Author: Joana Marques – University of Macau, China
- Andrew Carlin – University of Macau, China
- Miguel Gomes – Natural History and Science Museum of the University of Porto, Portugal
- Ricardo Moutinho – University of Macau, China
Cosmological time, and the connection between time measurement and astronomical events, are central to astronomy and astronomy communication, yet people’s use of time concepts in astronomy outreach activities have not received sufficient attention in the research literature. How is time depicted and communicated in outreach contexts? In this paper we present an analysis of the communication of time concepts in planetarium sessions. We studied more than 20 events in different Portuguese institutions (the Geophysical and Astronomical Observatory of the University of Coimbra, the Museum of Natural History and Science of the University of Lisbon, and various schools in Portugal). Participants in these sessions varied: school children between 3 to 12 years old, families and adults. Data were collected during the summer of 2019. Taking Ethnomethodology and Conversation Analysis (EM/CA) as our approach, we analyse instances of actual events in planetarium sessions. EM/CA consider social reality and meaning-making as phenomena achieved and produced by the participants. Transcripts from recordings of these sessions enabled in-depth study of how concepts were communicated. Studying real-world occurrences in detail reveals the taken-for-granted work (the natural actions and interactions) done by people to produce those events, such as talking about astronomic time in the planetarium. By presenting the concepts people use affords exploration of differences and similarities in temporal concepts between public and communicators. Our analysis reveals that people make sense of time through their in situ work of making an astronomy outreach activity happen. In the data analysed, a frequent aspect concerning time and time concepts is the connection between time and the periodicity of celestial movements. Time is a ubiquitous concept, perceived and available interactionally. Therefore, detailed study of real events can certainly be applied in other areas to reveal how, in practice, time is communicated and understood.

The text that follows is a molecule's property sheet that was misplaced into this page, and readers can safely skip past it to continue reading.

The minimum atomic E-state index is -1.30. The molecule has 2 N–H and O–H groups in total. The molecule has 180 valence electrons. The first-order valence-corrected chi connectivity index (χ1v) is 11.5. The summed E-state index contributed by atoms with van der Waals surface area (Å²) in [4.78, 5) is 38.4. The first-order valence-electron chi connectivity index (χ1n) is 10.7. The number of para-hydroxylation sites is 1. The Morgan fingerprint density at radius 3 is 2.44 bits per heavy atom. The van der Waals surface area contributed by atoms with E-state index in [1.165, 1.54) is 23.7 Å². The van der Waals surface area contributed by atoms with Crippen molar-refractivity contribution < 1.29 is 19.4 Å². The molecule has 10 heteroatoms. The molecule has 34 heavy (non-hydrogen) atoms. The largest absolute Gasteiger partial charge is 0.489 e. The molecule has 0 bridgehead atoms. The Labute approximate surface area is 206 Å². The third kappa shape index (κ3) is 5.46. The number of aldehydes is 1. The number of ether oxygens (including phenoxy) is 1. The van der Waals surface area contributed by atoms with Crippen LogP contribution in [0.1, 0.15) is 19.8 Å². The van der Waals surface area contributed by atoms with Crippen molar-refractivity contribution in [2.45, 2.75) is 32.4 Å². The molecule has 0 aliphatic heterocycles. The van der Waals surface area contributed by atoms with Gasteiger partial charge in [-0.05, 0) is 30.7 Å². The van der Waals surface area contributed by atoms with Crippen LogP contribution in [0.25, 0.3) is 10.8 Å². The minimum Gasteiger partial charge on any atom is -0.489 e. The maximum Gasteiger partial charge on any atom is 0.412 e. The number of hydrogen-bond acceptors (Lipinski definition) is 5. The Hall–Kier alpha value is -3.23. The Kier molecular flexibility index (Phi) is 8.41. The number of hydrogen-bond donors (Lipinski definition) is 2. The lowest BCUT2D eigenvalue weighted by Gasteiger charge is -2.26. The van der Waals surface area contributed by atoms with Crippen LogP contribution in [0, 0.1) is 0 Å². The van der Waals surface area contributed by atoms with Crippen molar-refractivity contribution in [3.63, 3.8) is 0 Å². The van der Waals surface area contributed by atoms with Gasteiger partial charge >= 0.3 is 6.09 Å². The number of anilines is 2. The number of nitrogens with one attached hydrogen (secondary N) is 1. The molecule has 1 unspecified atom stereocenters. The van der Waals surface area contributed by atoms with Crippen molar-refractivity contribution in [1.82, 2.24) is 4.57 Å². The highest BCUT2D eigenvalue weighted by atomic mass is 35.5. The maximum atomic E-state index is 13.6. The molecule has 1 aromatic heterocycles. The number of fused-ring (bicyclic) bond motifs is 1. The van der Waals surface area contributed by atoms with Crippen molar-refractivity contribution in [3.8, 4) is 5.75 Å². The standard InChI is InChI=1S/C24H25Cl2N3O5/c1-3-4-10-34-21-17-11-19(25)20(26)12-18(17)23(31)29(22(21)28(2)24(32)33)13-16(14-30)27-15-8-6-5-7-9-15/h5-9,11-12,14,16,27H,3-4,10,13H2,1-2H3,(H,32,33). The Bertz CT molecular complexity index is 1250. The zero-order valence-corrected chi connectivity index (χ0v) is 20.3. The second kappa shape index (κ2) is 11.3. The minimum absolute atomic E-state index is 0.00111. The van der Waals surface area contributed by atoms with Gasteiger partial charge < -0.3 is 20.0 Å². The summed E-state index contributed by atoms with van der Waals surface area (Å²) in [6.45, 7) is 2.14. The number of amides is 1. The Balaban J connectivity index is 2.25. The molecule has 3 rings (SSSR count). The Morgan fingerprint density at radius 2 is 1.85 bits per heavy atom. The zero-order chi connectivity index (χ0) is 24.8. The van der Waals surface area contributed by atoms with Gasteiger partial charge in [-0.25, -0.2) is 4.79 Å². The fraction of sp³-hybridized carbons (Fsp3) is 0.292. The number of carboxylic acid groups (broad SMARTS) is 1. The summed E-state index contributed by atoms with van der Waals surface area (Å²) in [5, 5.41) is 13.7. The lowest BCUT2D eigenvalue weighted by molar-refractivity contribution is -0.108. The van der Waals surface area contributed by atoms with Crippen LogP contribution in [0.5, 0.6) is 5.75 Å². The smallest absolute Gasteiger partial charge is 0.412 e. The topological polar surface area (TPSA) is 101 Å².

(research supported by the FDCT grant# 0054/2019/A1)
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Presentation type: Individual paper